Harvey has described six possible obstacles to capital flows and accumulation. The first is insufficient money capital. The second is labour supply scarcity or ”political difficulty”. The third is inadequate means of production, including ’natural limitations’. Fourthly, unsuitable forms of organization or technologies. Fifth, resistance or inefficiency in the work process. Sixth, lack of demand. If capital encounters difficulties in any one of these dimensions, trouble is on the horizon (Harvey 2010, 47). If we are in the self-reinforcing crisis described by Streeck, it is clear that there are major problems at least in one of these dimensions. There are not many options for a solution. Either we find a new economic base in which disruptions to capital flows do not cause chaos, or we manage to overcome the obstacles. The latter solution is frightening because it would require the near-total domination of capital over society and humans, where all functions are organized to maintain the flow.
When it comes to solving the problems, the proposals have been more or less bad. I will highlight one of them. Indeed, I have probably already messed up in my calculations how many times there have been calls for a return from financial speculation back to the ’real economy’. Zizek has well observed that such calls overlook one essential point: in capitalism, there is no ’main street’ without a ’wall street’. If the ’wall street’ is overthrown, the result is only panic and inflation (Zizek 2009, 14.) The ’wall street’ is an integral part of the six elements listed earlier. Without it, capital will not flow through the arteries of society. One could write at length on the subject – and perhaps I will do so later – but financialisation is precisely a response to the crisis of the Fordist form of the capital relationship. It involves a new political organisation of capital, taking advantage of monetarist monetary policy and financial market liberalisation (e.g. Virén & Vähämäki 2015, 60).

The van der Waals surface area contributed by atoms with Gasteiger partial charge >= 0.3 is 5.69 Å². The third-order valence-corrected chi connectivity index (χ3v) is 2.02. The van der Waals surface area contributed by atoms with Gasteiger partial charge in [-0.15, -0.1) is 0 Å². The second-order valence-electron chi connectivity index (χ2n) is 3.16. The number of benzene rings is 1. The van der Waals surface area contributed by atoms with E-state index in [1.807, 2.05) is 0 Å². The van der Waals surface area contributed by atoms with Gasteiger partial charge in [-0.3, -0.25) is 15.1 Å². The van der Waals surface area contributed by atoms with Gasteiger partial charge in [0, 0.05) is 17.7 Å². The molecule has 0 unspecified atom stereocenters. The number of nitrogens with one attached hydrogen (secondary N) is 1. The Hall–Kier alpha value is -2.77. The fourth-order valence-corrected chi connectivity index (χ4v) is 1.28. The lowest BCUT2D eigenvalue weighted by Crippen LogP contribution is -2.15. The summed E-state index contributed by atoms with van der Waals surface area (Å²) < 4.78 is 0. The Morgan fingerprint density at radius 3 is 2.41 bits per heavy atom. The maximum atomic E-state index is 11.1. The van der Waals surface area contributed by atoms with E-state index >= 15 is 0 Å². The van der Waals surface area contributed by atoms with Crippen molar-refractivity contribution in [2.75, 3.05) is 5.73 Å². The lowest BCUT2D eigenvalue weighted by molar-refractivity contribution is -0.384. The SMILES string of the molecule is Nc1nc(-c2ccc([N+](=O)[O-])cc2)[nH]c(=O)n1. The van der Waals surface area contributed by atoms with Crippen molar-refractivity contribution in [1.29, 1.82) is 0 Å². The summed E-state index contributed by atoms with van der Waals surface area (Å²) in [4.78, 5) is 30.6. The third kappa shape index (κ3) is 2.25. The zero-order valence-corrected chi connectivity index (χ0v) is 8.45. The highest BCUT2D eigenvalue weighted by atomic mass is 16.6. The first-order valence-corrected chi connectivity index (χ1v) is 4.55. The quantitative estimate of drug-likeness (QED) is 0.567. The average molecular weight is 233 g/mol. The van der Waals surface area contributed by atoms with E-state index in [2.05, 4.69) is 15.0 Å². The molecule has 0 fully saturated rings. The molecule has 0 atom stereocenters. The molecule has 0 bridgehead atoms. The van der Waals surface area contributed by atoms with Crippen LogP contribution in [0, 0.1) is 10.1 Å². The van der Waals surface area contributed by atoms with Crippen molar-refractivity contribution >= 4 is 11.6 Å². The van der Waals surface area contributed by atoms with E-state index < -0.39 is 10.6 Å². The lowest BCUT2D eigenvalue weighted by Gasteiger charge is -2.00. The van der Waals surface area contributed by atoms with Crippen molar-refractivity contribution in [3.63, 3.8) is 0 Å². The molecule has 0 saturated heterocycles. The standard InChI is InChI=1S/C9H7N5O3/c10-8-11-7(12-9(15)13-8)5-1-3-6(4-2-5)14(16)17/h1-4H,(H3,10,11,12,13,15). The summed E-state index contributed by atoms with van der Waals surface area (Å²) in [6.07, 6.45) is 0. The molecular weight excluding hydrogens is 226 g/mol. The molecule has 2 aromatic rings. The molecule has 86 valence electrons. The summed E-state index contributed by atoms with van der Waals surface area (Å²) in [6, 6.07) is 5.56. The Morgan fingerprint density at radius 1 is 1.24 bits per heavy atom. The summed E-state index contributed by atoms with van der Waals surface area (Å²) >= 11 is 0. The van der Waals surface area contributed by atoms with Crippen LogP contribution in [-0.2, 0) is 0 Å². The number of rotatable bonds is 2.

So what conclusions should be drawn from the situation? If the real economy cannot be saved from the financial world, if the crisis is self-reinforcing and no new model of accumulation can be found? Perhaps it is time to think about it from the perspective of the Gordian knot.
Harvey David 2010. The Enigma of Capital and the Crises of Capitalism. Oxford Univerity Press.
Prechel Harland & Harms John B. 2007. Politics and neoliberalism: Theory and ideology. Teoksessa Politics and Neoliberalism : Structure, Process and Outcome. Edit. Prechel Harland N. s. 3-17
Streeck Wolfgang 2014A. Buying Time – The delaeyd crisis of democratic capitalism. Verso. London/New York.
Streeck Wolfgang 2014B. How Will Capitalism End? Teoksessa New Left Review 87, May-June 2014. s. 35-64. Get: https://newleftreview.org/II/87/wolfgang-streeck-how-will-capitalism-end cited: 29.9.2017
Virén Eetu & Vähämäki Jussi 2015. Seutu joka ei ole paikka. Tutkijaliitto. Helsinki.
Zizek Slavoj 2009. First as tragedy, then as farce. Verso. London.